By Mike Sunnucks | Rose Law Group Reporter
The current economic expansion is the longest one in U.S. history and the cycle is in its later innings.
But don’t expect a recession or severe downturn nationally or in Arizona in 2020. That is according to economist Elliot Pollack.
“We’re very late in the game,” said Pollack, CEO of the Elliott D. Pollack & Company, speaking to a crowd of approximately 300 people at Pinal Partnership this morning of the current economic expansion which started in 2009. “That doesn’t mean it’s going to end anytime soon.
Pollack, who spoke this morning at the Pinal Partnership breakfast event, does not foresee a major economic downturn next year and expects when the next recession that the slowdown will not as severe at the ‘Great Recession’ that hit Arizona particularly hard.
“Most recessions are short and shallow,” Pollack said.
Pollack expects to see stronger job growth in Pinal County where Lucid Motors and Nikola Motor Co. are building new manufacturing plants. The veteran economist also sees positive growth trends for Phoenix despite a national slowdown in the total number of people making interstate moves. He cited Phoenix’s housing affordability, job growth and lower costs and taxes especially compared to California.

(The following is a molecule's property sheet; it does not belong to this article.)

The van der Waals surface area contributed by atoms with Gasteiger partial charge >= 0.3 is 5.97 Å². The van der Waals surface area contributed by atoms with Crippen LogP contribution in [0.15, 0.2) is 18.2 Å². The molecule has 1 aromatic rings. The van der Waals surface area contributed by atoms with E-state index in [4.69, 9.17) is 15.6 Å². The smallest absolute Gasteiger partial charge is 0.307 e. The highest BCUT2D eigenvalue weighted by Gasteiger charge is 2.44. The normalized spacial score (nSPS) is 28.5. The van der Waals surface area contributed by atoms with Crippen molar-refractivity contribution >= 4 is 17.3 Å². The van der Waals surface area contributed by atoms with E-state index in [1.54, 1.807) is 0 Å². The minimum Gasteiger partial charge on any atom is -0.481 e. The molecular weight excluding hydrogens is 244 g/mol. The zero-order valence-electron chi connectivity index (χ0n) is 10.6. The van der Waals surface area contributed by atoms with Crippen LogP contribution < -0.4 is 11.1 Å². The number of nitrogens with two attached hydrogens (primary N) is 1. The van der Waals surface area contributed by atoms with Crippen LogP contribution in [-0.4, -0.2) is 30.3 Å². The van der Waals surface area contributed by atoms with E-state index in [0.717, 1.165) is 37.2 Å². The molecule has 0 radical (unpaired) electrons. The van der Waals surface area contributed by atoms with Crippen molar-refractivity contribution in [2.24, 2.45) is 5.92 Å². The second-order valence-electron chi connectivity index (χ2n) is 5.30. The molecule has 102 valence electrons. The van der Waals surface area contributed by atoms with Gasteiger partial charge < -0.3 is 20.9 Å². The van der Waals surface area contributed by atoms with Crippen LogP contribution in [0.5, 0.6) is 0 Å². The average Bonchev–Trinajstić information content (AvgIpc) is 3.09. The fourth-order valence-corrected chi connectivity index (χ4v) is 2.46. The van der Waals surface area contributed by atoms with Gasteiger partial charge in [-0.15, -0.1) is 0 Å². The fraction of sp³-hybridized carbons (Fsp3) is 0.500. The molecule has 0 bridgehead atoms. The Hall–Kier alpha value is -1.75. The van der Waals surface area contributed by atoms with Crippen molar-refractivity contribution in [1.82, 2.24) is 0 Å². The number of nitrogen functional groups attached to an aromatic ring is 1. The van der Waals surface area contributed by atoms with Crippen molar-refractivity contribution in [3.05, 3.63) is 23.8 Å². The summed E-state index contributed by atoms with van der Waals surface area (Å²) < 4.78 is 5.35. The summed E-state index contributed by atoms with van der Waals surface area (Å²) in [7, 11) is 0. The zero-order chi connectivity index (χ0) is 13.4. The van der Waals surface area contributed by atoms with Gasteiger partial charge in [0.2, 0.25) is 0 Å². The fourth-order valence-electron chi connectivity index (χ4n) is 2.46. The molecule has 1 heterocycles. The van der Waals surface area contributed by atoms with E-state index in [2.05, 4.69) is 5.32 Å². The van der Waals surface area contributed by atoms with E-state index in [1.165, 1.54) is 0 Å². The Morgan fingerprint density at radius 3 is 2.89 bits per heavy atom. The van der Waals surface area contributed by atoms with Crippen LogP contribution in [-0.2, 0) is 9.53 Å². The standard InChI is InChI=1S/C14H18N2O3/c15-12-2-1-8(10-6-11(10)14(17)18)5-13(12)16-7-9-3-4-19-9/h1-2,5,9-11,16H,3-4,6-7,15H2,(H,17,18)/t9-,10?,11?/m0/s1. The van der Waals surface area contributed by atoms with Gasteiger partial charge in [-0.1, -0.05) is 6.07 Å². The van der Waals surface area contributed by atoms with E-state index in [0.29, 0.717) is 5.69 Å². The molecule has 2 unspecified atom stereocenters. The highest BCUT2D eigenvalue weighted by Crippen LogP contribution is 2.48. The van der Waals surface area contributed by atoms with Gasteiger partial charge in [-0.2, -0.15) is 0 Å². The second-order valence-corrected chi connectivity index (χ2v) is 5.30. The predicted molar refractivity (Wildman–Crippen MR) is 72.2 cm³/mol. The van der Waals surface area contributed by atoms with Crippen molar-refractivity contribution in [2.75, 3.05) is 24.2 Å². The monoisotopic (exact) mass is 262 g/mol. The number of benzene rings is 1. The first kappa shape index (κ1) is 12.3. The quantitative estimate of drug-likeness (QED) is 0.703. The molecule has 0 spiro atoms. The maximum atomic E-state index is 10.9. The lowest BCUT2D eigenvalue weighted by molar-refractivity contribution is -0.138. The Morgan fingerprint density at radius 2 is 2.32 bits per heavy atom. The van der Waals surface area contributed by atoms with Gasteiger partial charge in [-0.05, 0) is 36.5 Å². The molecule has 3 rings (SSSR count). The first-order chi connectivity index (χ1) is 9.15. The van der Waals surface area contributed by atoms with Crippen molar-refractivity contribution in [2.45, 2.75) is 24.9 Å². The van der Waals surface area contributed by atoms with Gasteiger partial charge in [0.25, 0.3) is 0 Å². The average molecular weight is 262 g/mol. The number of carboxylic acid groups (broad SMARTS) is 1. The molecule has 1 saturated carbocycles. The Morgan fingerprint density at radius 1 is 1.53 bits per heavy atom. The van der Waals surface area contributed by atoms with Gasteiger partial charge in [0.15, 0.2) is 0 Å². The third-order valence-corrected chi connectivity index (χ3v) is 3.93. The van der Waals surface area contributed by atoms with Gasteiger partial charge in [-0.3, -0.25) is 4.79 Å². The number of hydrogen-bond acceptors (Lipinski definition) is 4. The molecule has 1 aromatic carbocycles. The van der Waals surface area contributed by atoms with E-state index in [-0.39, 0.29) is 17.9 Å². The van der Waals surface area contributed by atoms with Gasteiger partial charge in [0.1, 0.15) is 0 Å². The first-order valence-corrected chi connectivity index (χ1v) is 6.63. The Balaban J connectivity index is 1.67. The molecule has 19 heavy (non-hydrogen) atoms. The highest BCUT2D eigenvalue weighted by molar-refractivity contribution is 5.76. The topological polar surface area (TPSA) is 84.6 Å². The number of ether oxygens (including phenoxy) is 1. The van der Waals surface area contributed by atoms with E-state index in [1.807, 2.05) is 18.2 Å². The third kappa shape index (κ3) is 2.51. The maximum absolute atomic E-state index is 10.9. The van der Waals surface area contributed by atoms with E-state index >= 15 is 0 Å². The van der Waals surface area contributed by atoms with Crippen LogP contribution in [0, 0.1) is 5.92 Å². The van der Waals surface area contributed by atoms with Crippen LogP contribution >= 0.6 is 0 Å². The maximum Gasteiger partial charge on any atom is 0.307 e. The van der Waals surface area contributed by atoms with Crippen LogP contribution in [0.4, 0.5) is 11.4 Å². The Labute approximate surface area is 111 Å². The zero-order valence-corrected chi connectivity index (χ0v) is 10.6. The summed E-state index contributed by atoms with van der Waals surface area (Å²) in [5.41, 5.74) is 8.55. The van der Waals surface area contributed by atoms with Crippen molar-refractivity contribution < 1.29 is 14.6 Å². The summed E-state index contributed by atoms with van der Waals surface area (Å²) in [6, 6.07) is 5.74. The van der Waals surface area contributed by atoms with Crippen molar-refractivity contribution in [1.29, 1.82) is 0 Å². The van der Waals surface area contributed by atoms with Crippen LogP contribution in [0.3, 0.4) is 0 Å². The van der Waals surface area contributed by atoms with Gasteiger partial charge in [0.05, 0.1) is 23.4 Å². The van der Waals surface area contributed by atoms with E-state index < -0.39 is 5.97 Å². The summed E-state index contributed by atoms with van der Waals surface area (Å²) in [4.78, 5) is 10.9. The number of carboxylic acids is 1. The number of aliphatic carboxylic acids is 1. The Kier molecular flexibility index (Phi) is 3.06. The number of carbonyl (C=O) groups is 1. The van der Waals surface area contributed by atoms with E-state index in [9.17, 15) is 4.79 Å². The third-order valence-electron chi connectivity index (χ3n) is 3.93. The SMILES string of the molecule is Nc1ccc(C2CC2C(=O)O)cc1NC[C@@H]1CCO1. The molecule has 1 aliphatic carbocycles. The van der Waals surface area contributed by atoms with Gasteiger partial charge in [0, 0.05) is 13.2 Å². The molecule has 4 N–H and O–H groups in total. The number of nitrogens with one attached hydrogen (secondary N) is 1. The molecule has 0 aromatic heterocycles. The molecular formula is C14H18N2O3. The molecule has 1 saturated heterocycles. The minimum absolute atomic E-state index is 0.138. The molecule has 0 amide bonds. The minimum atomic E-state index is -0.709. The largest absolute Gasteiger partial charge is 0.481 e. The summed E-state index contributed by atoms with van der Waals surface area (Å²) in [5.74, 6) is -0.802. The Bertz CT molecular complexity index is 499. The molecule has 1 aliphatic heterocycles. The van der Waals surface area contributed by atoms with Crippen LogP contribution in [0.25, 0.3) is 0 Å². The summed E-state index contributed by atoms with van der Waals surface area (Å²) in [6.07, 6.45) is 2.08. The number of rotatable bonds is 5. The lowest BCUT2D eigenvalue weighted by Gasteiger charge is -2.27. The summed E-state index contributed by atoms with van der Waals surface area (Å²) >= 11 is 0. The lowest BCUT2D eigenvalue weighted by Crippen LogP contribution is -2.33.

Eighty eight percent of jobs created in Arizona are in the Phoenix metro area (Maricopa and Pinal counties), Pollack said.
Pollack expects when the next downturn does hit the U.S. economy the effect on Phoenix will be milder than the last downturn which hit the likes of Arizona, Nevada and Florida hard.
He also noted the state of the U.S. labor market where there are 7 million unfilled and available jobs and 4.8 million unemployed persons.
“Anybody can get a job if they want it,” said Pollack.
But that labor dynamic will also likely mean slower job growth numbers, Pollack said.
“Employment growth is going to slow,” he said.
Pollack said most regional, state and national economic indicators and downplayed the economic drag of the U.S.-China trade war. He said U.S. exports to China are smaller than Chinese imports to the U.S. putting pressure on Beijing to find a new trade deal with President Donald Trump.
Pollack said when the next recession does come the Federal Reserve and other central banks will be challenge because they have already kept interest rates low and adjusted money supplies after the Great Recession.
“If there is a recession, they’ve got no bullets in their gun,” Pollack told the Pinal Partnership.